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Bishop calls time on political violence in poverty striken Masbate

Bishop calls time on political violence in poverty striken Masbate

The central Philippine province of Masbate has the distinction of not only being one of the country's poorest but also one of its most violent.
It is an island that has been dominated by powerful families for as long as anyone can remember and where patronage and murder have become accepted facts of political life.
The list of Masbate governors, mayors and congressmen who have been murdered over the last 20 years alone is a long and distinguished one.
Since campaigning began in January for next month's mid-term elections ambushes and shootouts between rival political groups have left at least five people dead.
As a result the head of Masbate's police force, Senior Superintendant Teodoro Caparoso, was relieved of his command.
It was against this background that the Bishop of Masbate, Joel Baylon, said "enough is enough" and called the candidates together to try and avert more bloodshed.
Sitting in his modestly furnished office next door to his church, Bishop Baylon said the move was a "call for civility."
"It was more than a symbolic gesture on the part of the church," he told Agence France-Presse.
Dressed in black trousers and white shirt with a simple gold cross pinned to his collar Bishop Baylon, 53, described Philippines politics as built on three pillars - "greed, patronage and fear."
He said: "Masbate is a microcosm of all that is wrong with the Philippines. Outsiders see us as barbaric and not as civilized people."
He said Masbate - the capital has the same name as the island - was normally a quiet province but at election time it began to resemble the "wild west, an oblique reference to its position as the center of the national cattle industry.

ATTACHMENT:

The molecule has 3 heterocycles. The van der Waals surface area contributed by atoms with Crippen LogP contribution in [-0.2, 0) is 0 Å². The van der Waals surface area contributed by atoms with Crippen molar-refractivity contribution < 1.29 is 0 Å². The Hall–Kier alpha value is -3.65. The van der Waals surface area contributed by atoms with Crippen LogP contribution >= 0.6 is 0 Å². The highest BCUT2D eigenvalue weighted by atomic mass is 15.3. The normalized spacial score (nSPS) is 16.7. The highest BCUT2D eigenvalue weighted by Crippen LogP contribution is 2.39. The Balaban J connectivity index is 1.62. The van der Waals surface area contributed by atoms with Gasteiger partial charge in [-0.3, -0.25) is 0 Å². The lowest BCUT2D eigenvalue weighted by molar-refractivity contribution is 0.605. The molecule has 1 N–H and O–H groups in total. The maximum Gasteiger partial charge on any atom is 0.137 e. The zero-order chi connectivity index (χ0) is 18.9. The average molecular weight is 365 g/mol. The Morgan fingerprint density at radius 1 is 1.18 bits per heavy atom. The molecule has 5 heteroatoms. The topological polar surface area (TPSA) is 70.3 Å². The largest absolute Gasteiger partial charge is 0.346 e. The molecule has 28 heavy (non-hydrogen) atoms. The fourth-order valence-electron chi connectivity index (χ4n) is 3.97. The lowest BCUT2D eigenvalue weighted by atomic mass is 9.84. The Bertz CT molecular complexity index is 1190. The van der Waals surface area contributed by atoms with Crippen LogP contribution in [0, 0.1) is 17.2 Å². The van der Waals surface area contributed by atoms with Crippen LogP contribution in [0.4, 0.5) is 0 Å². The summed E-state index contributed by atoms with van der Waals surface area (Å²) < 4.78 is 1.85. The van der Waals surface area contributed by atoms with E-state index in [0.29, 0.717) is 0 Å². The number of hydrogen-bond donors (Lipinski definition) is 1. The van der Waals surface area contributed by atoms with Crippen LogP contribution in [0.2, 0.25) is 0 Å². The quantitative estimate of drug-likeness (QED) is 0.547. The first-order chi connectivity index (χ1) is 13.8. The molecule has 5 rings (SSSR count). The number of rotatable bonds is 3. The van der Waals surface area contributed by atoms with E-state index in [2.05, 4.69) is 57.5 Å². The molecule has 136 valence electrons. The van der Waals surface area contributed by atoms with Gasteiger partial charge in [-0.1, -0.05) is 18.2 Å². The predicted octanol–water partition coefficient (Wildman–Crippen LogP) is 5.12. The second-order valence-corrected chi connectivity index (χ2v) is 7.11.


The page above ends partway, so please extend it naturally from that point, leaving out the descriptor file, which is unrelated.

"People are afraid to speak up for themselves so they asked me to speak for them" he said.
"I told the politicians they should be looking at getting people out of poverty, educating the children, and not killing their political rivals."
He said there were more cock-fighting pits in the province than health centers.
"For years now Masbate has been on the list of the poorest provinces in the country. Why?
"Talk to most of our politicians and they will tell you Masbate is rich in natural resources, fish and marine life and cattle. But the question is: where does all this wealth go?
"Do our people benefit from these blessings? The sad answer is no."
Leaning back in his wooden chair, papers stacked neatly on his desk, he said: "In my nine years as bishop I have toured nearly every barangay (village) in the province and I can tell you now that the vast majority of people live and die poor and this is supposed to be the 21st Century."


Updated : 2021-07-27 20:54 GMT+08:00